Can I get an Annulment?


Can I get an Annulment?

Annulment is a holding or finding by the court that a marriage never existed. In New Jersey, there are six grounds for annulment. They are as follows:

  1. One of the parties was married, or one of the parties was in an existing civil union or domestic partnership at the time the parties married;
  2. The spouses are in relation within the prohibited degrees;
  3. Impotence
  4. Lack of capacity by one or both spouses;
  5. Nonage; and
  6. Fraud.

Prior Marriage

Scenario 1. Peter marries Ivana in 2005. They don't get along but never divorce. In 2012, Peter marries Joanne. Peter did not tell Joanne that he was previously married and never got a divorce. Joanne wants an annulment? Can she get an annulment in NJ?

Answer: May be. An annulment may be granted in situations where either of the parties has another wife or husband living at the time of the second marriage. However, it is up to the court whether to grant the annulment.

Relation within Prohibited Degrees

Annulments may be granted where the spouses are related within the degrees prohibited by law. The prohibited degrees are set forth in a statute. If you are not sure whether your relations falls within the prohibited degrees, please consult a family law lawyer.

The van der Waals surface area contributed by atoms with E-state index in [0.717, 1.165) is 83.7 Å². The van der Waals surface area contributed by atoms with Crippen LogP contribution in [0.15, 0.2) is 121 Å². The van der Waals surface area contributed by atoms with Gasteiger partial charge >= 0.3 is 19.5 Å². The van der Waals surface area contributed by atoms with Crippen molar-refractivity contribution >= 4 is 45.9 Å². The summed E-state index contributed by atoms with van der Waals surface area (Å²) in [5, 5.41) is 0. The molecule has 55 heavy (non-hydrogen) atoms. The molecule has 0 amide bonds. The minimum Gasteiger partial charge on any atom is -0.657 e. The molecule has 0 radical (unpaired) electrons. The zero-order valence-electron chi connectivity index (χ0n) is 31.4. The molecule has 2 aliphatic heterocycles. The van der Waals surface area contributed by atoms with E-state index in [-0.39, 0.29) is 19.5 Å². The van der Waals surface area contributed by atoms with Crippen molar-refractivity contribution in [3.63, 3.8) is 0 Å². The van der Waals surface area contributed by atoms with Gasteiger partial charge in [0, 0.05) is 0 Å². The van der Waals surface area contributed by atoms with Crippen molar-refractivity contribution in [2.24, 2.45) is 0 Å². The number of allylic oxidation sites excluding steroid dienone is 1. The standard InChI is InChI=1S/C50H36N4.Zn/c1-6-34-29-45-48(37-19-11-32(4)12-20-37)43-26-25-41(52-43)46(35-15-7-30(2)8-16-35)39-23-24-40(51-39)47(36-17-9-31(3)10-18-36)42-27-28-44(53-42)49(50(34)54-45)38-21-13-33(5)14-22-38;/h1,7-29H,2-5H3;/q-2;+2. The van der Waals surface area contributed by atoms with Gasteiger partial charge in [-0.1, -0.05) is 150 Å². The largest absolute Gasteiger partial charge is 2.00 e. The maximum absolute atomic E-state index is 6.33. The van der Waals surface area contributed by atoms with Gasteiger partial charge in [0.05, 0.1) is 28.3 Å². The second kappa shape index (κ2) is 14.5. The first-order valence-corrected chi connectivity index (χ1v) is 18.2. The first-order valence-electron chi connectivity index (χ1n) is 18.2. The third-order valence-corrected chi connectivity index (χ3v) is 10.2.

Annulments may be granted where one or both parties were physically and incurably impotent at the time when they entered into the marriage. However, in order to file for annulment under the impotency ground, the movant must show that he/she was not aware of such impotency at the time of the marriage and the impotency has not been ratified the marriage after learning of the impotency. Additionally, the moving party must show that the impotence is incurable.

Lack of capacity

A spouse can file for annulment based on lack of capacity if one of the following conditions can be established"

  1. Mental incompetence
  2. Intoxication or drug addiction
  3. Duress


If one of the spouses was under 18 at the time of the marriage, an annulment may be appropriate unless the marriage was confirmed by the underage party after she/he reached the age of majority, 18.


If the fraud was of an extreme nature and goes to the essentials of the marriage, and the proof of such fraud is clear and convincing, the court may grant an annulment. Whether the fraud goes to the essentials of the marriage is a question of fact decided by courts. Some examples of fraud include but are not limited to: fraud regarding intention to have children, fraud regarding religious beliefs, fraud regarding the marriage ceremony; fraud regarding social position and circumstances, fraud in concealing a physical disease, sham marriage, etc.

The information above is provided for informational purposes only. It shall NOT be construed as legal advice.